The effects of precooling on thermoregulation during subsequent exercise in the heat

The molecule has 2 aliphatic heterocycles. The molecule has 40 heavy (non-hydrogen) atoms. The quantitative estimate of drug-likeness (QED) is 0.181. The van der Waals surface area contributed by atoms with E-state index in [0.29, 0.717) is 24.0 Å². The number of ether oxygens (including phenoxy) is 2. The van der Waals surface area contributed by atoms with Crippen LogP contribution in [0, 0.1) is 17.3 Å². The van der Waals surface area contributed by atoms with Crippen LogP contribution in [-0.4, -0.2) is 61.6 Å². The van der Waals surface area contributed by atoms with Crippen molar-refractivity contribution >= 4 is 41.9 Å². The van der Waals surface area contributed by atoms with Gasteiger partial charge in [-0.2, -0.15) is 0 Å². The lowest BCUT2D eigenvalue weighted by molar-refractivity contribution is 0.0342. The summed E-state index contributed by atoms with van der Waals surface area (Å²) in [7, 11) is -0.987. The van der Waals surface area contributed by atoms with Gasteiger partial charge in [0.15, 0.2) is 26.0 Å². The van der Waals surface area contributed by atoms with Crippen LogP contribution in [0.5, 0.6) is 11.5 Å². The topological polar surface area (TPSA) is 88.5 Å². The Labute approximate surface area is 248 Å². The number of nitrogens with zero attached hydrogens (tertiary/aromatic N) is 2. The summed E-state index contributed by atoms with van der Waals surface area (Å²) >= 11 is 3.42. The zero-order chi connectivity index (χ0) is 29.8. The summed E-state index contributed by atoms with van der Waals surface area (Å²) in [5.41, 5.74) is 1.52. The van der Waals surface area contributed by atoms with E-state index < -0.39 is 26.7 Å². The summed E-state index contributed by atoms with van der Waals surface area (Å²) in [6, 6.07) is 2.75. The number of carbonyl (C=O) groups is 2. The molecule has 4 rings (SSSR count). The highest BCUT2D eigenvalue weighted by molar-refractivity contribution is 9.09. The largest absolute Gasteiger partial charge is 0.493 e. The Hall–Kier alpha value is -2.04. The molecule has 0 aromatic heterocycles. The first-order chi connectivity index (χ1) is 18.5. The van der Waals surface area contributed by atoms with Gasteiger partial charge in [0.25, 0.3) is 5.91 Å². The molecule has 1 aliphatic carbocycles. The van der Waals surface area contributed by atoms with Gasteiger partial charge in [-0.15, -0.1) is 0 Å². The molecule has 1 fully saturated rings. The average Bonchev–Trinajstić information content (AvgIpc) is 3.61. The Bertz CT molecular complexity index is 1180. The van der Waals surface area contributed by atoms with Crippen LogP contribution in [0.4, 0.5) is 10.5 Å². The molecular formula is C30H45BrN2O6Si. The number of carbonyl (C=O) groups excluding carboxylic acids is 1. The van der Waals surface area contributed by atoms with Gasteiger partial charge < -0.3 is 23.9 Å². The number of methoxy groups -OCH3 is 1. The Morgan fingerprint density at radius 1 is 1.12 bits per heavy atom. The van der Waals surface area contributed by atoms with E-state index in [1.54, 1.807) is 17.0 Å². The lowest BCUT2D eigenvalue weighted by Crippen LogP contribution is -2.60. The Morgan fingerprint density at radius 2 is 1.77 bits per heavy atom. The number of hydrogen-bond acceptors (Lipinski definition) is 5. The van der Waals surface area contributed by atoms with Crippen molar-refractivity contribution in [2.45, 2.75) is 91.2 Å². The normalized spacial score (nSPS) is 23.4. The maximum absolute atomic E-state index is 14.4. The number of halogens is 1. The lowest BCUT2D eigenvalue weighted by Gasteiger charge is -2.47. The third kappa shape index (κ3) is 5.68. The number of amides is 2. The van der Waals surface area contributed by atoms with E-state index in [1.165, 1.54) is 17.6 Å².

The purpose of this study was to lower body core temperature prior to a simulated portion of a triathlon (swim-15min; bike-45min) and examine whether precooling could attenuate thermal strain and increase subjective exercise tolerance in the heat. Six endurance trained triathletes (mean ± SE, 28 ± 2 yr, 8.2 ± 1.7 % body fat) completed two randomly-assigned trials, one week apart. The precooling trial (PC) involved lowering body core temperature (-0.5°C) in water prior to swimming and cycling. The control trial (CON) was identical except no precooling was performed. Water temperature and environmental conditions were maintained at -25.6°C and -26.6°C/60% RH respectively, throughout all testing. Mean time to precool was 31:37 ± 8:03 and average time to reach baseline temperature during cycling was 9:35 ± 7:60. Oxygen consumption (VO2), heart rate (HR), rate of perceived exertion (RPE), thermal sensation (TS), and skin (Tsk) and core (Ta) temperatures were recorded following the swim segment and throughout cycling. No significant differences in mean body (TO or Tsk were noted between PC and CON, but a significant difference (P<0.05) in T, between treatments was noted through the early phases of cycling. No significant differences were reported in HR, V02, RPE, TS or sweat rate (SR) between treatments. Body heat storage (S) was negative following swimming in both PC (92 ± 6 W/m2) and CON (66 ± 9 W/m2). A greater increase in S occurred in PC (109 ± 6 W/m2) vs. CON (79 ±4 W/m2) during cycling (P<0.05) . Precooling attenuated the rise in T,, but this effect was transient. Based on the results from this study, precooling is not recommended prior to endurance exercise in the heat.